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Birdball Enters Rarefied Air In Boston College Sports History

Trying to put BC's season and weekend in to historical context

As the outs and innings wound down last night, the gravity of what was unfolding in Mississippi slowly washed over me. As one of the last 16 teams standing, the 2016 Boston College baseball team has carved out for themselves a place in BC athletics history, regardless of what happens next weekend in Coral Gables.

Unlike Dan Rubin (and unlike most of us, I'm guessing), I can't claim to have watched BC baseball religiously from start to finish each season, and I can't claim much knowledge of the context and history of college baseball. But as someone who tries to at least loosely follow every BC sports team, right on down to the most obscure, what I do think I have a grasp on is the context of BC athletics as a whole.

What the baseball team has accomplished - putting up a solid record in the nation's foremost conference; bulldozing through a regional; being one of the last 16 teams standing in a highly competitive revenue sport sponsored by 300+ D1 institutions and featuring the very best amateur baseball players America has to offer - is impressive without even taking in to considerations the special circumstances that make this program's run so unlikely and thrilling.

But of course, it's impossible to talk about this program without talking about their unique circumstances. They're a northern team in a southern conference, in what could probably be fairly called a southern sport. They play on a football parking lot, in front of a smattering of diehards, taking on programs that have purpose-built stadia, season ticket holders and media. At Shea Field, you can't even broadcast games on TV or online, so there's a forced obscurity about the program; even soccer or lacrosse games you can watch video of online.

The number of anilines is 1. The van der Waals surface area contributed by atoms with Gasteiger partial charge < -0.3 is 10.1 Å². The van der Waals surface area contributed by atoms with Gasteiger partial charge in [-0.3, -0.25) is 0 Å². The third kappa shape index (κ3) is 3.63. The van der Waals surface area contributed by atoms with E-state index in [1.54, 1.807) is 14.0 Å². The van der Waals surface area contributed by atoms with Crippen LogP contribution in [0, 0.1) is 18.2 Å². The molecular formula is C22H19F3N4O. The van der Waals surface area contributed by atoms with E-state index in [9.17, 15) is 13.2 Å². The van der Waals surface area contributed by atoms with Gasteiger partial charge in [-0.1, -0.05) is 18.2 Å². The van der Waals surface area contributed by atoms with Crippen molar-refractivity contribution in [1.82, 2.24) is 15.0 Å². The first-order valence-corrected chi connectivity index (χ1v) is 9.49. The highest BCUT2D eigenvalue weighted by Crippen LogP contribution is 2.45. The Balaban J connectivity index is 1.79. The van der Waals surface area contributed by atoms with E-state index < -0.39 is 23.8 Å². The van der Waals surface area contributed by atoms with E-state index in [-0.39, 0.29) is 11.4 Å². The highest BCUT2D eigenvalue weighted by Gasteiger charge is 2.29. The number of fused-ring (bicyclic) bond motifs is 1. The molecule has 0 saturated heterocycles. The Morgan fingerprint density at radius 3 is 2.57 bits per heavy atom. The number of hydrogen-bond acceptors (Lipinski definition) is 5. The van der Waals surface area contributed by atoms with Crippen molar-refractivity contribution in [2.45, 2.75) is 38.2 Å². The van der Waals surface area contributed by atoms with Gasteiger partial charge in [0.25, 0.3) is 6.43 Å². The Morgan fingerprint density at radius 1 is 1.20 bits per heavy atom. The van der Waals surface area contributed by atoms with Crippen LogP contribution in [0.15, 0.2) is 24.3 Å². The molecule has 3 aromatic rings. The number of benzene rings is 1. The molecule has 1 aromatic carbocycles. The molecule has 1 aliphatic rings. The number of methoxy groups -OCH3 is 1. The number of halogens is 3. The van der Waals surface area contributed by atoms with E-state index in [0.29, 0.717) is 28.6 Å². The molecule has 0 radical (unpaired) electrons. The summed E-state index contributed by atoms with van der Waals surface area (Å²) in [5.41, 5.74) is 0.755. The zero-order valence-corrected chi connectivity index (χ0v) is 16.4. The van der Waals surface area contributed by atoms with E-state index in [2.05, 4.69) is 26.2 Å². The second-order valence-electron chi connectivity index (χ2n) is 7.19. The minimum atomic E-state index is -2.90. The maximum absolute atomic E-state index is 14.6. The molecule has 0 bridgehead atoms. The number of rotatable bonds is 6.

The program was essentially left for dead just three short years ago, when this year's seniors were freshmen and could barely muster any semblance of competitiveness in the ACC. The howls to can the program entirely could still be found in the comments section here two weeks ago.

The simplest way to put it is that BC is a non-revenue, geographic oddity of a team competing in what is, for many schools, a revenue-generating sport. For a school like Ole Miss or, next weekend, Miami, baseball is certainly as big if not bigger than, say, hockey is at a BC or a BU. It's not football or basketball, but it's a big deal. This isn't quite like Alabama-Huntsville going on a deep run in hockey, as BC has resources as an ACC school. But the comparison isn't that far off.

And then, of course, there's the Pete Frates story, and how everything surrounding that story has been an inspiration for BC fans long before the baseball team turned the corner and put their ugly stretch from 3-4 seasons ago behind them. This team and this program have made BC fans proud time and time again, and never prouder than this past weekend.

So, about that historical context.

Here's a list of BC teams all time that have made it further than the last 16. Obviously, it's hard to compare football because there's no applicable playoff system, so we'll leave that alone for now. We also won't compare non-NCAA sports like sailing, though they have been outstanding.

Men's soccer: One Elite Eight
Women's soccer: 1 College Cup (Final Four)
Women's lacrosse: 1 trip to the last 8
Men's basketball: 3 Elite 8s
Men's hockey: 5 national titles, Too many Frozen Fours and last 8s to list, obviously
Women's hockey: 1 national title game, 6 Frozen Fours, 7 NCAA tournaments (final 8)

And then there's baseball, with BC making the College World Series as one of the nation's top 8 in '53, '60, '61 and '67, but largely languishing since.

But that's it. Comparing accomplishments across sports is tricky, because there's obviously personal preference involved; some care about certain sports more than others. But it'd be hard to argue that, given baseball's stature as a major sport, BC's last 16 appearance this year has a special place somewhere on the historical list.

The Eagles obviously have their work cut out for them in the super regionals, and will need to pull off a big upset to make the College World Series. But if they do, it'll be only the fourth BC program to make it to one of the NCAA's marquee, neutral site "named" events- your Final Fours, your Frozen Fours, your College Cups, etc. Should they pull it off, they'll sit alongside the five hockey national champions, the basketball elite 8 appearances, and BC's major football bowl wins in the 1940 and 1984 seasons.

Congratulations to Mike Gambino and the Eagles on a historic achievement; here's to keeping it going and setting more historic landmarks.